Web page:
West Australian police have been criticised after a woman was fined $500 for stealing a packet of essential women's care products from a service station in Coolgardie.
By
Craig Quartermaine

19 Oct 2015 - 6:33 PM  UPDATED 19 Oct 2015 - 8:47 PM

TRANSCRIPT

Natalie Ahmat: West Australian police have been criticised after a woman was fined $500 for stealing a packet of essential women's care products from a service station in Coolgardie.

The penalty was issued under a controversial new Criminal Code Infringement Notice system.

WA Correspondent Craig Quartermaine reports.

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Craig Quartermaine: Shoplifting and other minor stealing offences are being targeted with the new code, with infringements left up to the discretion of the arresting officer.

It's an approach that's drawn fire after a woman was stung with a 500 dollar fine for stealing a pack of tampons valued at $6.45.

Amy Rust, Essentials for Women: Obviously you'd have to find yourself in a pretty dire situation to need to steal sanitary items. Often a problem that's not discussed in charity circles is sanitary items and how essential they are to a woman's health and dignity even, so often women are being forced to chose between food and sanitary items.

And it's an approach that's also be given the approval of the state's Police Minster Liza Harvey.

Police Minster Liza Harvey (written statement): Stealing of any kind is an offence which the community has no tolerance for and this Government doesn't apologise for handing out swift punishment of actual consequence.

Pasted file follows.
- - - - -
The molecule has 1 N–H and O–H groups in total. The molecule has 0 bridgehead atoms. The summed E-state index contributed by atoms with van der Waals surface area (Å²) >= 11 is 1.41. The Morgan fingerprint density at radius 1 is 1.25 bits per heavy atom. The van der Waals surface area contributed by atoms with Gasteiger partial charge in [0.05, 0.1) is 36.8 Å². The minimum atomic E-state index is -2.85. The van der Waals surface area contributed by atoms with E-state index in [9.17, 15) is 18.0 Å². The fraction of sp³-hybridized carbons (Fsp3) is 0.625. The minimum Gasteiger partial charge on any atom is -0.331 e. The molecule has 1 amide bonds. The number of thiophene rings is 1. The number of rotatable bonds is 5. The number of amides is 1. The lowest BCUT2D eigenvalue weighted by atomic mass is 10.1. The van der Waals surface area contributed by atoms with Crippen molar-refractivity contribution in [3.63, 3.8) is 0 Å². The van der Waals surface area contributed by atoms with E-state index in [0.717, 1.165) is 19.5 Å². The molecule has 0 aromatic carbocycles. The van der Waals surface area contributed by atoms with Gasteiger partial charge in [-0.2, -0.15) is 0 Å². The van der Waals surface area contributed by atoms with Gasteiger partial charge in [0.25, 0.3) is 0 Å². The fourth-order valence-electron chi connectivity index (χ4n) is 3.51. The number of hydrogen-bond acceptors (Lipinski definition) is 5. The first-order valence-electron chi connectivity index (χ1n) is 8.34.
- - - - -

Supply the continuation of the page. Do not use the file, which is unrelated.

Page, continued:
Criminal Code Infringement Notices are in effect, swift justice, save court time and allow police to continue frontline duties

But Adelaide-based advocate for disadvantaged women, Amy Rust says there should have been a better way of handling the case.

"People donate food and clothes which is obviously essential, but sanitary items, they don't make the cut"

Amy Rust: Because there is a taboo around periods and menstrual cycles it isn't talked about and people don't know that women needs them so much, and as a result people don't donate them to charity. People donate food and clothes which is obviously essential, but sanitary items, they don't make the cut.

Ms Rust's group provides basic personal sanitary needs for disadvantaged women, and the campaigner has now launched a project to help the Coolgardie woman pay the fine.

"But what has actually happened is 236 people have donated and we're just shy of $4,000 for this woman"

Amy Rust: So what I did was start a crowd funding page with the aim of reaching the $500 for the fine. In all honesty I thought that I'd get $300 and chip in the $200 myself. But what has actually happened is 236 people have donated and we're just shy of $4,000 for this woman.

Having achieved that goal, Essential for Women is now just trying to find out more details about the woman.

Craig Quartermaine NITV News.